If you turn to Slide 5 about equities in the IPO market, not surprisingly given NASDAQ’s rise of approximately 21% year-to-date and the good performance of many new issues the IPO market is robust – the best we’ve seen in over five years. Overall the pricing has been good with half the IPOs pricing within the range and 21% pricing above the filing range. The average first day pop is 14% with the overall performance showing a 20% appreciation for new issues compared with a minus 10% last year.
Year-to-date there’s 161 IPOs that have priced which is up 35% from the same period last year, and there’s 136 IPO filings which is up 56% from a year ago. Growth stocks are performing well and looking ahead we are very bullish on the liquidity prospects for many of our highest conviction and largest positions.
Next I’d like to profile one of our newest companies we’ve added to our portfolio; please turn to Slide 6. Coursera is a $10 million investment that we led the investment as part of a $43 million financing that included amongst us the World Bank; Laureate, which is one of the world’s largest universities; Yuri Milner. Also we had University of Pennsylvania, Caltech, and also included existing investors NEA and Kleiner Perkins. And now Coursera is one of our top ten positions in terms of investment size.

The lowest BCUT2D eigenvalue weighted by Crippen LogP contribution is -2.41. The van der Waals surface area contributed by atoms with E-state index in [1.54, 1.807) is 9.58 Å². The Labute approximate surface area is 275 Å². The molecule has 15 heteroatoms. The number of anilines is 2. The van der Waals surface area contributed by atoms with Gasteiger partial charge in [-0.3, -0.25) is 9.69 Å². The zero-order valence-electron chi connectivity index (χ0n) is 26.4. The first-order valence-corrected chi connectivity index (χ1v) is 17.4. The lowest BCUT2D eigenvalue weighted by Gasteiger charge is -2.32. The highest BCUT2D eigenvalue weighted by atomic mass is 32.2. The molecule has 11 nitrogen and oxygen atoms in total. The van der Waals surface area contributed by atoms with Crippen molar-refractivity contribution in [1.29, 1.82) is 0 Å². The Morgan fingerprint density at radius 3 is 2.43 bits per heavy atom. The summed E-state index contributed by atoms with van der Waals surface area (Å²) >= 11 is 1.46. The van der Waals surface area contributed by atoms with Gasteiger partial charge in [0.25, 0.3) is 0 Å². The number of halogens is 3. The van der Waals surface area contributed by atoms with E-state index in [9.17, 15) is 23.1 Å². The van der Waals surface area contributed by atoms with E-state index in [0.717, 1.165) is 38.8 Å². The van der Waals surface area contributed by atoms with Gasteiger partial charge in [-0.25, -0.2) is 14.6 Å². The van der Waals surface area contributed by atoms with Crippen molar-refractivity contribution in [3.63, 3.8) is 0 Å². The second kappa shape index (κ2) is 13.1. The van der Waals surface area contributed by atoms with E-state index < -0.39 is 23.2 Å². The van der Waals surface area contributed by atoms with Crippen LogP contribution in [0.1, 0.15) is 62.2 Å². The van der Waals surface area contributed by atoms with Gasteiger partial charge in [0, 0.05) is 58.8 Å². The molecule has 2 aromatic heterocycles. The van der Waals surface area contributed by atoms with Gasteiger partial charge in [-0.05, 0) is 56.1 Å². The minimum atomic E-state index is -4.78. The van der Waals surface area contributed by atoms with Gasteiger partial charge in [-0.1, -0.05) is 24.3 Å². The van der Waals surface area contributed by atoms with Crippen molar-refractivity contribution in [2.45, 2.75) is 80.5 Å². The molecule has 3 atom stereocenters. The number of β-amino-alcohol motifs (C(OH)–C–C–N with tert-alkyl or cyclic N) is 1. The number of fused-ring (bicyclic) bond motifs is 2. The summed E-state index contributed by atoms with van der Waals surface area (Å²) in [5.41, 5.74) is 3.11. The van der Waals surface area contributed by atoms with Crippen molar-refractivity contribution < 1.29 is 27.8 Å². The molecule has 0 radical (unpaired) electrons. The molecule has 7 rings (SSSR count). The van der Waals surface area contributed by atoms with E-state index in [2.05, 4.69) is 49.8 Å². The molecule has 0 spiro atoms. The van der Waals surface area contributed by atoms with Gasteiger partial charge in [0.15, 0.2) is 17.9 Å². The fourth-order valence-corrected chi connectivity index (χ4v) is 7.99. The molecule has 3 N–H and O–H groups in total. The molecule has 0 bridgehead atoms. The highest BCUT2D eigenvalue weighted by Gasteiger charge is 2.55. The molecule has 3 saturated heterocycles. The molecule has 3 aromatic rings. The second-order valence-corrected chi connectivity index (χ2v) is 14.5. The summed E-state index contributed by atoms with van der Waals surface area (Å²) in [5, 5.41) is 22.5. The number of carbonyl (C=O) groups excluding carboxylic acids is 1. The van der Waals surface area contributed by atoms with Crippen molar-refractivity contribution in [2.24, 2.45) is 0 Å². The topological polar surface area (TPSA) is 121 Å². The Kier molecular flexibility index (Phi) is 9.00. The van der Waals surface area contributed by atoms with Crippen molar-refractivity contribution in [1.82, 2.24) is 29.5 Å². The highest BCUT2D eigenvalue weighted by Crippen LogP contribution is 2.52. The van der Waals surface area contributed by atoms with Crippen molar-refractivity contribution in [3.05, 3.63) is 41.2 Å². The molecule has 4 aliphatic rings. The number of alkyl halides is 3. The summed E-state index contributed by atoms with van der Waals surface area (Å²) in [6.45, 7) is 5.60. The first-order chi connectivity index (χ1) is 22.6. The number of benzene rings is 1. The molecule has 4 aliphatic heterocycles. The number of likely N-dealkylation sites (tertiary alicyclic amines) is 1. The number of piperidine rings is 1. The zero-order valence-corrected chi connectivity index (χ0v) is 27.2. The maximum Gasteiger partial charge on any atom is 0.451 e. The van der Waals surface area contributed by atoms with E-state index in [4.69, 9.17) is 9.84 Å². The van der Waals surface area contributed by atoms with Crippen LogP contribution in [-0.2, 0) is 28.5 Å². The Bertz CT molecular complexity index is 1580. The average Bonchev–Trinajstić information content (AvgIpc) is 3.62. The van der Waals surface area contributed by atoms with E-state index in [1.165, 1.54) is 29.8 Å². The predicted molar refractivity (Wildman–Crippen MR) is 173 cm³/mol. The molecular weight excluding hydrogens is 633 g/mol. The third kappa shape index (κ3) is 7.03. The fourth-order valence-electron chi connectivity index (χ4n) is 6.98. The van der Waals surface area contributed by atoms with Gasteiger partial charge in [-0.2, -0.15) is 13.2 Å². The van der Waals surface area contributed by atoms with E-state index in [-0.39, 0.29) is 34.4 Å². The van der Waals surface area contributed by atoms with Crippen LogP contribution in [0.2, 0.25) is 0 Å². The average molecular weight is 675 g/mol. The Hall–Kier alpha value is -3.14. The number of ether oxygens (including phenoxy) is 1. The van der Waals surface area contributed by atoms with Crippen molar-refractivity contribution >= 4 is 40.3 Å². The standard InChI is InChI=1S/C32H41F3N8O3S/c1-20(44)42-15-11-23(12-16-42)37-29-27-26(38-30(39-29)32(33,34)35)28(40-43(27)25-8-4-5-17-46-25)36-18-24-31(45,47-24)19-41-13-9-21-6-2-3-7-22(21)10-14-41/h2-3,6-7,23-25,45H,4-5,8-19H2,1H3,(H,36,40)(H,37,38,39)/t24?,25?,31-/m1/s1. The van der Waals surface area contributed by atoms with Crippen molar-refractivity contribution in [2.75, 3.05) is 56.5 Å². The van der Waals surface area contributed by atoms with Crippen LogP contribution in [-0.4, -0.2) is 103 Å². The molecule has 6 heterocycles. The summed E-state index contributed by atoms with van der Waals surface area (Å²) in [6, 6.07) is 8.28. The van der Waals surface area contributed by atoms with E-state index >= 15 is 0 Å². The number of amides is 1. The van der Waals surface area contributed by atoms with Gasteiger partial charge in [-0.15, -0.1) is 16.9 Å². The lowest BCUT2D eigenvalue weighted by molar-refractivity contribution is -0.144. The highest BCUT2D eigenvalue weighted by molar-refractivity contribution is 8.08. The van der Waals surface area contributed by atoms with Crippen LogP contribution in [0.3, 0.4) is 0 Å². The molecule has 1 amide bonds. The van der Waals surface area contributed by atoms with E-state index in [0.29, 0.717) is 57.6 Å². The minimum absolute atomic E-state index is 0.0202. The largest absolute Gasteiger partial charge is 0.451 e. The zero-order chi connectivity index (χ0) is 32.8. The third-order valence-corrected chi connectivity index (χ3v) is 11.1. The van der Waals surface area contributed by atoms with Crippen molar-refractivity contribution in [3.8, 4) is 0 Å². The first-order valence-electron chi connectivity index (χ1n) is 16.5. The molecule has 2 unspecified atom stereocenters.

Coursera is truly a disruptive leader and core to our education technology theme. Coursera is a pioneer and leader of the emerging MOOC trend, which stands for massive open online courses. Coursera has partnered with 84 of the leading universities around the world including Stanford, Columbia, Princeton, and the University of Pennsylvania to offer courses online for anyone to take for free. This has been incredibly disruptive to this $4.5 trillion industry.
Coursera is right at the cross-section of three über trends that we’ve highlighted in a past call which is part of why we’re so bullish on this. One is a trend that we call Kaizen EDU. The Japanese terminology Kaizen – “continuous improvement” and education is about continuous learning. Because of the knowledge economy we’re in you’re no longer going to fill up your knowledge tank to age 25 and drive off through life. You’re going to continually need to replenish your knowledge to stay relevant in the job you’re in or get a better job.